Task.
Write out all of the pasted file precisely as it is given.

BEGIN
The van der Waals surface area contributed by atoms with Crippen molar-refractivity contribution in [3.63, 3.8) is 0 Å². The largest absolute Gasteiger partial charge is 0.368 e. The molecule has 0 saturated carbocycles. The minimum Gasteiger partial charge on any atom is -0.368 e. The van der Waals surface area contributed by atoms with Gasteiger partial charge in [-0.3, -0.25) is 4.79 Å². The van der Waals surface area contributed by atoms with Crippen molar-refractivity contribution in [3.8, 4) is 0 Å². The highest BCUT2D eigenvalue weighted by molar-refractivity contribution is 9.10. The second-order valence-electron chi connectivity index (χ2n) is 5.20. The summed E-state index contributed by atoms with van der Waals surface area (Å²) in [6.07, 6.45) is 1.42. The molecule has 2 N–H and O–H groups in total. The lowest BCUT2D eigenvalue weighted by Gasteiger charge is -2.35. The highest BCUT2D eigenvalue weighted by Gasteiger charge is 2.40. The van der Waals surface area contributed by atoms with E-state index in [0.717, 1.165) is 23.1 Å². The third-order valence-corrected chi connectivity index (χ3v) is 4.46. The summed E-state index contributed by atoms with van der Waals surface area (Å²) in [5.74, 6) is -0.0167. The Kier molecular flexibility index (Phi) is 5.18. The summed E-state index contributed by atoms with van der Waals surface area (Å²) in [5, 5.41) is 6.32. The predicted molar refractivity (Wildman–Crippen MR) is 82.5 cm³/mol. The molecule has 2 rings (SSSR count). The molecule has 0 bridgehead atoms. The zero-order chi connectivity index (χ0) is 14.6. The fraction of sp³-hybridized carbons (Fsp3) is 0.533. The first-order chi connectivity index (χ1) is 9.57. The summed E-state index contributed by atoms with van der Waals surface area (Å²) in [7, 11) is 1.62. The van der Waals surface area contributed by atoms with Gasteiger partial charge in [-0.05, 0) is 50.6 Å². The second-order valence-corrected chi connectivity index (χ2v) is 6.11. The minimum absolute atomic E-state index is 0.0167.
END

The van der Waals surface area contributed by atoms with Crippen molar-refractivity contribution in [3.63, 3.8) is 0 Å². The largest absolute Gasteiger partial charge is 0.368 e. The molecule has 0 saturated carbocycles. The minimum Gasteiger partial charge on any atom is -0.368 e. The van der Waals surface area contributed by atoms with Gasteiger partial charge in [-0.3, -0.25) is 4.79 Å². The van der Waals surface area contributed by atoms with Crippen molar-refractivity contribution in [3.8, 4) is 0 Å². The highest BCUT2D eigenvalue weighted by molar-refractivity contribution is 9.10. The second-order valence-electron chi connectivity index (χ2n) is 5.20. The summed E-state index contributed by atoms with van der Waals surface area (Å²) in [6.07, 6.45) is 1.42. The molecule has 2 N–H and O–H groups in total. The lowest BCUT2D eigenvalue weighted by Gasteiger charge is -2.35. The highest BCUT2D eigenvalue weighted by Gasteiger charge is 2.40. The van der Waals surface area contributed by atoms with E-state index in [0.717, 1.165) is 23.1 Å². The third-order valence-corrected chi connectivity index (χ3v) is 4.46. The summed E-state index contributed by atoms with van der Waals surface area (Å²) in [5.74, 6) is -0.0167. The Kier molecular flexibility index (Phi) is 5.18. The summed E-state index contributed by atoms with van der Waals surface area (Å²) in [5, 5.41) is 6.32. The predicted molar refractivity (Wildman–Crippen MR) is 82.5 cm³/mol. The molecule has 2 rings (SSSR count). The molecule has 0 bridgehead atoms. The zero-order chi connectivity index (χ0) is 14.6. The fraction of sp³-hybridized carbons (Fsp3) is 0.533. The first-order chi connectivity index (χ1) is 9.57. The summed E-state index contributed by atoms with van der Waals surface area (Å²) in [7, 11) is 1.62. The van der Waals surface area contributed by atoms with Gasteiger partial charge in [-0.05, 0) is 50.6 Å². The second-order valence-corrected chi connectivity index (χ2v) is 6.11. The minimum absolute atomic E-state index is 0.0167.